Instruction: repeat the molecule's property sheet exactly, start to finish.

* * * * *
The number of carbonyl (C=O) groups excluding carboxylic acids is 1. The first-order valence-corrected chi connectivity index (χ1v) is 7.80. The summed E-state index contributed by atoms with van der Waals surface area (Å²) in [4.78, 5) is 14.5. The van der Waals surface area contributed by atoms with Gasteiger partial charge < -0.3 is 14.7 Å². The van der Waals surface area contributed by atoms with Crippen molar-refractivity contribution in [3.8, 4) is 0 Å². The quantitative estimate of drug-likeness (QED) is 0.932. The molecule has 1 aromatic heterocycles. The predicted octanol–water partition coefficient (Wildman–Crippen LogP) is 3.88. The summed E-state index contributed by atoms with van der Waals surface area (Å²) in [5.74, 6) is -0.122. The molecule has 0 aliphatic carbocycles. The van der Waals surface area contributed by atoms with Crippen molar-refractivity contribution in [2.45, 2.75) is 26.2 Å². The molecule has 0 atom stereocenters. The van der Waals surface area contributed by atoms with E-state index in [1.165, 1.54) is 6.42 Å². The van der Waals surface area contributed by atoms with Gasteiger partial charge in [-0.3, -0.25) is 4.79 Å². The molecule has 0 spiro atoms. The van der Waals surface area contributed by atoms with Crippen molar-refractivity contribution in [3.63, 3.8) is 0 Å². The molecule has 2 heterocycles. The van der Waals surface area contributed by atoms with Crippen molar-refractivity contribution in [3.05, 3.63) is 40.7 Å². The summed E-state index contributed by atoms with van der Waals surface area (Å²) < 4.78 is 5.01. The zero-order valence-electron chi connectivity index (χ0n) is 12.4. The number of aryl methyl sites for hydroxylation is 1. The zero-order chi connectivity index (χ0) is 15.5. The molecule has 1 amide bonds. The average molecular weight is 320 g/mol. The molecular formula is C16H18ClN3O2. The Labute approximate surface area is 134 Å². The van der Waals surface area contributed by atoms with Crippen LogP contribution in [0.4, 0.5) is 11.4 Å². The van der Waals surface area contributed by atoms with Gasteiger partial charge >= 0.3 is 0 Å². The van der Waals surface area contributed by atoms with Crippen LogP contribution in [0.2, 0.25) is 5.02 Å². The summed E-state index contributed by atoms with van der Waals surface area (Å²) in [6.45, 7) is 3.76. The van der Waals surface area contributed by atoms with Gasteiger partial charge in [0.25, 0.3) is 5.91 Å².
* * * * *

The number of carbonyl (C=O) groups excluding carboxylic acids is 1. The first-order valence-corrected chi connectivity index (χ1v) is 7.80. The summed E-state index contributed by atoms with van der Waals surface area (Å²) in [4.78, 5) is 14.5. The van der Waals surface area contributed by atoms with Gasteiger partial charge < -0.3 is 14.7 Å². The van der Waals surface area contributed by atoms with Crippen molar-refractivity contribution in [3.8, 4) is 0 Å². The quantitative estimate of drug-likeness (QED) is 0.932. The molecule has 1 aromatic heterocycles. The predicted octanol–water partition coefficient (Wildman–Crippen LogP) is 3.88. The summed E-state index contributed by atoms with van der Waals surface area (Å²) in [5.74, 6) is -0.122. The molecule has 0 aliphatic carbocycles. The van der Waals surface area contributed by atoms with Crippen molar-refractivity contribution in [2.45, 2.75) is 26.2 Å². The molecule has 0 atom stereocenters. The van der Waals surface area contributed by atoms with E-state index in [1.165, 1.54) is 6.42 Å². The van der Waals surface area contributed by atoms with Gasteiger partial charge in [-0.3, -0.25) is 4.79 Å². The molecule has 0 spiro atoms. The van der Waals surface area contributed by atoms with Crippen molar-refractivity contribution in [3.63, 3.8) is 0 Å². The molecule has 2 heterocycles. The van der Waals surface area contributed by atoms with Crippen molar-refractivity contribution in [3.05, 3.63) is 40.7 Å². The summed E-state index contributed by atoms with van der Waals surface area (Å²) < 4.78 is 5.01. The zero-order valence-electron chi connectivity index (χ0n) is 12.4. The number of aryl methyl sites for hydroxylation is 1. The zero-order chi connectivity index (χ0) is 15.5. The molecule has 1 amide bonds. The average molecular weight is 320 g/mol. The molecular formula is C16H18ClN3O2. The Labute approximate surface area is 134 Å². The van der Waals surface area contributed by atoms with Crippen LogP contribution in [0.4, 0.5) is 11.4 Å². The van der Waals surface area contributed by atoms with Gasteiger partial charge >= 0.3 is 0 Å². The van der Waals surface area contributed by atoms with Crippen LogP contribution in [0.2, 0.25) is 5.02 Å². The summed E-state index contributed by atoms with van der Waals surface area (Å²) in [6.45, 7) is 3.76. The van der Waals surface area contributed by atoms with Gasteiger partial charge in [0.25, 0.3) is 5.91 Å².